Safeguarding Azadari against Wrong Practices
Mustafa Husseini Tabatabai
Translated by Zainab Muhammad
On the day of Ashura, Shi'a Muslims all over the world commemorate the martyrdom of Imam Husayn ibn Ali, the grandson of Prophet Muhammad, at the Battle of Karbala, in protest against the oppressive ruler Yazid who ordered the massacre of Imam Husayn and his family members and companions given their refusal to accept Yazid's allegiance. In mourning on this day, the tradition of matam, or beating one's chest as a sign of grief for the Imam, became common. Moreover, tatbir, a more serious form of displaying one's sorrow, was also practiced, and then afterwards banned in the Islamic Republic of Iran. This article provides an analysis as to why the ban occurred using the Qur'an, hadiths, and consensus of Shi'a scholars to verify the forbiddance of this act.
The event of Karbala took place during the life of Imam Abi Abdillah, Husayn bin Ali, in which he, alongside his companions, were brutally killed and their families were taken captive. It was the biggest tragedy that has occurred in the history of Islam creating great pain and sorrow in the hearts of Muslims, especially the Shi'a.
Afterwards, the tradition of beating one's chest in grief for the Imam's martyrdom, called matam1, came about amongst some of the Shi'as, and over the passing of time, it became one of their slogans. In recent centuries, some groups amongst the Shi'as have introduced other forms of grieving such as tatbir2 which are not in line with the recommendations and rulings of Islam. This practice continued for a period of time until one of the famous Syrian jurists of the Imami3 sect rose up against the innovation of tatbir in the streets and alleyways.
This jurist was a prominent man named Allamah Syed Mohsen Amin Ameli author of 'at-Tanzeeh fi A'amal as-Shabeeh', which led to him being attacked by those who were unaware of the clear religious rulings in this matter. In their confrontation with Allamah Ameli, they refused to engage in an intellectual debate and instead chose to stir unrest, preventing the laymen from looking into Ameli's reasons and occupying them with the same rituals of tatbir, until the official banning of it occurred with the Islamic Republic of Iran.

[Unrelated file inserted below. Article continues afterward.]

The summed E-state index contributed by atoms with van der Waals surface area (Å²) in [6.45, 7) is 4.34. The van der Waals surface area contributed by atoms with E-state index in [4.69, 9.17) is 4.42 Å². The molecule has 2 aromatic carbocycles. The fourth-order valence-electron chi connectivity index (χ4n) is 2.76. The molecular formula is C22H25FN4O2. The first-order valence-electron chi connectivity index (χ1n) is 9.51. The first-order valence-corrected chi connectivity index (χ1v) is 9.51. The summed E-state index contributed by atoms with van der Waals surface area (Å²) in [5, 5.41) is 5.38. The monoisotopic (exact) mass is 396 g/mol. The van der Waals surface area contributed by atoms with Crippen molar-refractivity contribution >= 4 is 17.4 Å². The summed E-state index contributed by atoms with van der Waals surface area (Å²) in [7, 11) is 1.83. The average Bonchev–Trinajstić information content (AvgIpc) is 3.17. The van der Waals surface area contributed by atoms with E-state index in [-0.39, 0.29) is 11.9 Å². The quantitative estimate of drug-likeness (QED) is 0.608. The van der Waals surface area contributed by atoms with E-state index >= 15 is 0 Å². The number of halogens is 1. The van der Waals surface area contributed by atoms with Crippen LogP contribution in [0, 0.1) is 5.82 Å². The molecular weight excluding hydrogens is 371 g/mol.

This article provides an analysis as to why this ban occurred with due attention to the reliable Shi'a sources. We ask God to keep us all on the path of moderation and reason. Surely He is the guardian of guidance and the right path.
Hurting any part of the body through hitting it, or uncontrollable wailing during a tragedy are practices of the Era of Ignorance (Jahiliyya); both the Qur'an and the Prophet nullified these acts. Imam Sadiq said: "When the Messenger of God conquered Makkah, the people of Makkah preceded by their men came to pay allegiance to him. At this time this verse was revealed:
O Prophet! If faithful women come to you, to take the oath of allegiance to you, (pledging) that they shall not ascribe any partners to Allah, that they shall not steal, nor commit adultery, nor kill their children, nor utter any slander that they may have intentionally fabricated, nor disobey you in what is right, then accept their allegiance, and plead for them to Allah for forgiveness. Indeed Allah is all-forgiving, all-merciful.4
At this point Umm Hakeem, the daughter of Hareth ibn Hasham who was also the wife of 'Akrame the son of Abi Jahl, asked, "O Prophet of God, in regards to which act has God commanded us not to disobey you? The Prophet replied: